The Spark

“The emancipation of the working class will only be achieved by the working class itself.” — Karl Marx

Movie and book review:
The Quiet American

Jan 20, 2003

The Quiet American is a movie made by Australian director Phillip Noyce, based on the 1955 novel of the same title by British author Graham Greene. The movie was to be released in the fall of 2001, but after 9/11 it was held back by the distributors under the pretext that it dealt with a "sensitive" subject, that is, terrorism – except that, the terrorist in this story is an American, working for the U.S. government.

The two main characters of The Quiet American are an aging British journalist and a young American he meets in Viet Nam in the early 1950s. The story develops around both the friendship of these two men and their rivalry over a young Vietnamese woman. The background of the story, however, quickly takes over. In those years, Viet Nam is still under French colonial rule. Vietnamese nationalists, organized under the Viet Minh (short for 'League for the Independence of Viet Nam' in Vietnamese), are waging war to kick the French colonialists out, and they are close to achieving this goal. We learn that the U.S. is also involved, supplying arms and money for the French war effort.

Alden Pyle, the American, introduces himself as an economic aid worker. But Thomas Fowler, the journalist and narrator of the story, soon notices that Pyle's involvement in Viet Nam is of a different nature. He is often seen around the associates of General The, a Vietnamese who has declared himself a "Third Force" against both the French and Viet Minh. General The is a terrorist: his preferred methods are random bombings in crowded areas of the city and massacres of civilians in the countryside. As the story unfolds, it becomes clear that Pyle, who is really a CIA agent, is the link between General The and the U.S. government, which finances and advises this terrorist.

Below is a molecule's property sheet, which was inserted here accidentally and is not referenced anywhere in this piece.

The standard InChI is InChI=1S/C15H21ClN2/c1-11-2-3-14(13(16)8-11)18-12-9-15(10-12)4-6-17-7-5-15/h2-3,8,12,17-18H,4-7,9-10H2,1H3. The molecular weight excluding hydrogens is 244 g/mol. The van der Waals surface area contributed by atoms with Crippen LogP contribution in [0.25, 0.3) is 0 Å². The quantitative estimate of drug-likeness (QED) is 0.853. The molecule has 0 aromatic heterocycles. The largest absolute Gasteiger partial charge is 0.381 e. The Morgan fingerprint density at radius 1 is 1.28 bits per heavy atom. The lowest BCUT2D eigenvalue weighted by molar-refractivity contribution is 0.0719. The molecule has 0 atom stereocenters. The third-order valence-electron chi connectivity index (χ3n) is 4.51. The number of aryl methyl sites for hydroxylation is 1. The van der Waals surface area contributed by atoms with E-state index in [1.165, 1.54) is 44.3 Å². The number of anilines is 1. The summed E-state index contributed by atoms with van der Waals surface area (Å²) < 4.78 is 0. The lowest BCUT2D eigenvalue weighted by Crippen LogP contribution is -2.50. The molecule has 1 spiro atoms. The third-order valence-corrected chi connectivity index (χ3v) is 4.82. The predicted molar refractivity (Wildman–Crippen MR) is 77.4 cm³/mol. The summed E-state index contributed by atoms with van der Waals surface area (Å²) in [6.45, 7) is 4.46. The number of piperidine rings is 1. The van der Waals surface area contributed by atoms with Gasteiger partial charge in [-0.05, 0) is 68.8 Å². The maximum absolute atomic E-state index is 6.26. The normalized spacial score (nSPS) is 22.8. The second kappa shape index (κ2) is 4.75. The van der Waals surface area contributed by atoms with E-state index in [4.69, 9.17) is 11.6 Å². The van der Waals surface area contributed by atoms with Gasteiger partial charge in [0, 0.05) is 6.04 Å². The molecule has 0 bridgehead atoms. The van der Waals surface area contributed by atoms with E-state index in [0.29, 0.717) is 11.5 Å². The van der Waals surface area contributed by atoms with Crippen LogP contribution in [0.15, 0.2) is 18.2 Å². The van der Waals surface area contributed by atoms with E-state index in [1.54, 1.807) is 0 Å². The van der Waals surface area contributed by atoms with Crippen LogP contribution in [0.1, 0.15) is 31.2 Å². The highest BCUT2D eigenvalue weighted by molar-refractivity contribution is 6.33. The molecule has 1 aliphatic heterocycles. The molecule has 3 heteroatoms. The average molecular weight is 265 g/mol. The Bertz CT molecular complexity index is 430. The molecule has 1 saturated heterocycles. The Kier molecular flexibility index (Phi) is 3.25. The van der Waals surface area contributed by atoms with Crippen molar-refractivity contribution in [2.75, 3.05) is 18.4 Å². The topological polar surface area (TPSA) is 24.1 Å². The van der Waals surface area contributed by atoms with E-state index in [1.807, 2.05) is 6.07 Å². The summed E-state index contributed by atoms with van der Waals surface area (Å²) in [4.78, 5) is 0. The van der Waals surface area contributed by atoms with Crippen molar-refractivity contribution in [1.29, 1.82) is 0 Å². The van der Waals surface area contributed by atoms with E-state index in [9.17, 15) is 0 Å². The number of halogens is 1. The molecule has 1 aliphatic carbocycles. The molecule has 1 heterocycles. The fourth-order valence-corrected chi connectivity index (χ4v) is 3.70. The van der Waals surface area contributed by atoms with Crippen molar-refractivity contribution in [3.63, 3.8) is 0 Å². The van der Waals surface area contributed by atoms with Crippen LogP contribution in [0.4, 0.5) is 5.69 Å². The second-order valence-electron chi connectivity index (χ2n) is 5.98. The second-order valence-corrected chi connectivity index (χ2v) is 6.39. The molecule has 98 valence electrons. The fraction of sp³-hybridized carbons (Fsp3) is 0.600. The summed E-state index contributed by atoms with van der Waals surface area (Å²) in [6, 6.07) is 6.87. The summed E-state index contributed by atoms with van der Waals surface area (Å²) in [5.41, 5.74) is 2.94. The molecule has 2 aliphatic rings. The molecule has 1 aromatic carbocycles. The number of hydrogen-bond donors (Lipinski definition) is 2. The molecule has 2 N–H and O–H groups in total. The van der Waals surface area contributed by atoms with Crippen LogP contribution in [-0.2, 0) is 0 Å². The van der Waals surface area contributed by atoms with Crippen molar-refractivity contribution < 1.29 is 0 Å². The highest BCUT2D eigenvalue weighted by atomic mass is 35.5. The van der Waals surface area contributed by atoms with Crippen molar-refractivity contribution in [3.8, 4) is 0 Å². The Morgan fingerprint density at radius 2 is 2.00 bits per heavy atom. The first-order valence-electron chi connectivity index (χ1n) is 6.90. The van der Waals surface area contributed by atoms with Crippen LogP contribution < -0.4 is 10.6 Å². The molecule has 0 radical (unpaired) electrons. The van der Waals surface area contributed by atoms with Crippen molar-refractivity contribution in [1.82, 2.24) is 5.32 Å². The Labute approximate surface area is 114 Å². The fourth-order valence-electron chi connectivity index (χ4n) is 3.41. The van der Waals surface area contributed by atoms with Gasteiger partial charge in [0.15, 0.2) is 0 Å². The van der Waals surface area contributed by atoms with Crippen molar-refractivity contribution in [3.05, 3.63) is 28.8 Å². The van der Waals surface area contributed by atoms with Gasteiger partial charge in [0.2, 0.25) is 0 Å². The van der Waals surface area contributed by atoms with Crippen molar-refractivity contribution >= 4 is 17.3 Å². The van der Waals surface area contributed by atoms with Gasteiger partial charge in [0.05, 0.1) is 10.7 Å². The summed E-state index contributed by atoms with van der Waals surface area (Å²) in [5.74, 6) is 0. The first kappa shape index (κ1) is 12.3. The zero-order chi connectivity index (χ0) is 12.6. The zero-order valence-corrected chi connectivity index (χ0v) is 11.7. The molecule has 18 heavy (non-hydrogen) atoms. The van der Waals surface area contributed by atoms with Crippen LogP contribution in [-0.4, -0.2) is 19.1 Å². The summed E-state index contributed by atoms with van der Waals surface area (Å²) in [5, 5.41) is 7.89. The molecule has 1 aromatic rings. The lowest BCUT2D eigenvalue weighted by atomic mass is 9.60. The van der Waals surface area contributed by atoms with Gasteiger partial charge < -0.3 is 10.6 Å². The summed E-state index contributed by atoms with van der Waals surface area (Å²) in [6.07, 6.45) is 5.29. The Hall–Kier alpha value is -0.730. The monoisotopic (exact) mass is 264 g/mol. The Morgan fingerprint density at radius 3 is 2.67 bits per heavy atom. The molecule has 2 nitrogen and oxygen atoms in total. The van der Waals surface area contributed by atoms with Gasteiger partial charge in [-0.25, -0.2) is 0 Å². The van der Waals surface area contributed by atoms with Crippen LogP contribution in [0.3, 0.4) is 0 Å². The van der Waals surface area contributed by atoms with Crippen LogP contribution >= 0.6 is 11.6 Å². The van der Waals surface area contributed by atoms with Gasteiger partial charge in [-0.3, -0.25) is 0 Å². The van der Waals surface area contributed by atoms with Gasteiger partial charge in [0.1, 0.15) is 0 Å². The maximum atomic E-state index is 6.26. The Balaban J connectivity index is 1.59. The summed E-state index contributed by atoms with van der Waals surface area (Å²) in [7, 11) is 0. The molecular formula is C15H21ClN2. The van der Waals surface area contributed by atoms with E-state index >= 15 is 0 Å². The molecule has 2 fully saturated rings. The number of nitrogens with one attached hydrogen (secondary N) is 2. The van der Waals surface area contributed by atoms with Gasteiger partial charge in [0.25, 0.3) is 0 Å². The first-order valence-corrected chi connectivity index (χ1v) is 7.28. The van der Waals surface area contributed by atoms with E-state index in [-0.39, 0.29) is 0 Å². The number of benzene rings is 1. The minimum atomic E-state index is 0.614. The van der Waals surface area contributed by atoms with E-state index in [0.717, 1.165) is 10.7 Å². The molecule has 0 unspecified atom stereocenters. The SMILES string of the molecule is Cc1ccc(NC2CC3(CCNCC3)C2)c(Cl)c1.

The involvement of the U.S. government in other countries' affairs in the 1950s is today well-documented. In Iran in 1953 and in Guatemala in 1954, for example, the CIA played a key role in overthrowing democratically elected governments. In those years, the U.S. was also involved in a major war in Korea and, as The Quiet American shows, was getting ready to take over from the French the role of Viet Nam's imperialist master. When the French finally pulled out in 1955, the U.S. set up a dictatorship in South Viet Nam, which then paved the way for sending in U.S. troops in the 1960s.

In other words, the U.S. in the early 1950s was already deeply engaged in its new role as the main imperialist power in the world, trying to contain the mobilization of popular masses around the globe by direct intervention as well as by supporting colonialists, terrorists and repressive dictatorships.

If, after 9/11, this movie was found "too sensitive" for release by the corporations, it's because the U.S. has never quit playing this role during the half century since. In an introduction to his novel, Graham Greene says that General The, who actually existed, was assassinated in the early 1950s. Thus he remained an obscure figure in history – unlike another U.S.-sponsored terrorist, who started his career in relative obscurity in remote Afghanistan: Osama bin Laden.